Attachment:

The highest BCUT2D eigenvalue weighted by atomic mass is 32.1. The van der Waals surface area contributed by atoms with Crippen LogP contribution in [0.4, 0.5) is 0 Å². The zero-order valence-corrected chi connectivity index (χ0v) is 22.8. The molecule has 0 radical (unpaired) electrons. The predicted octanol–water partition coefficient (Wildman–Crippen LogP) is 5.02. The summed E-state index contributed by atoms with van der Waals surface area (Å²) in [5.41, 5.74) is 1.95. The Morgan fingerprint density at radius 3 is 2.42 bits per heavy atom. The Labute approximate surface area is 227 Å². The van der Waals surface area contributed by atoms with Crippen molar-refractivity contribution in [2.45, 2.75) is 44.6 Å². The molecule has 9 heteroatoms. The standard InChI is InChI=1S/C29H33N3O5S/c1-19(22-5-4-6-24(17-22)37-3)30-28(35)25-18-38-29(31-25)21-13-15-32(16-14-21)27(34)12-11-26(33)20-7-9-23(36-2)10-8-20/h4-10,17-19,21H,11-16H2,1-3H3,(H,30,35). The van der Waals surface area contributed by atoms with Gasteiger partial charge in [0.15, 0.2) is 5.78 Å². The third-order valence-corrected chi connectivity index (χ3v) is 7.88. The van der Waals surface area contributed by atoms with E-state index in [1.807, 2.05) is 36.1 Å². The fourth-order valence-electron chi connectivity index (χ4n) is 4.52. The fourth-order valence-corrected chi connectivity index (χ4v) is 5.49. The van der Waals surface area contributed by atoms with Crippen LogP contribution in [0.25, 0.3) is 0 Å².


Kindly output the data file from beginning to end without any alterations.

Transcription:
The highest BCUT2D eigenvalue weighted by atomic mass is 32.1. The van der Waals surface area contributed by atoms with Crippen LogP contribution in [0.4, 0.5) is 0 Å². The zero-order valence-corrected chi connectivity index (χ0v) is 22.8. The molecule has 0 radical (unpaired) electrons. The predicted octanol–water partition coefficient (Wildman–Crippen LogP) is 5.02. The summed E-state index contributed by atoms with van der Waals surface area (Å²) in [5.41, 5.74) is 1.95. The Morgan fingerprint density at radius 3 is 2.42 bits per heavy atom. The Labute approximate surface area is 227 Å². The van der Waals surface area contributed by atoms with Crippen molar-refractivity contribution in [2.45, 2.75) is 44.6 Å². The molecule has 9 heteroatoms. The standard InChI is InChI=1S/C29H33N3O5S/c1-19(22-5-4-6-24(17-22)37-3)30-28(35)25-18-38-29(31-25)21-13-15-32(16-14-21)27(34)12-11-26(33)20-7-9-23(36-2)10-8-20/h4-10,17-19,21H,11-16H2,1-3H3,(H,30,35). The van der Waals surface area contributed by atoms with Gasteiger partial charge in [0.15, 0.2) is 5.78 Å². The third-order valence-corrected chi connectivity index (χ3v) is 7.88. The van der Waals surface area contributed by atoms with E-state index in [1.807, 2.05) is 36.1 Å². The fourth-order valence-electron chi connectivity index (χ4n) is 4.52. The fourth-order valence-corrected chi connectivity index (χ4v) is 5.49. The van der Waals surface area contributed by atoms with Crippen LogP contribution in [0.25, 0.3) is 0 Å².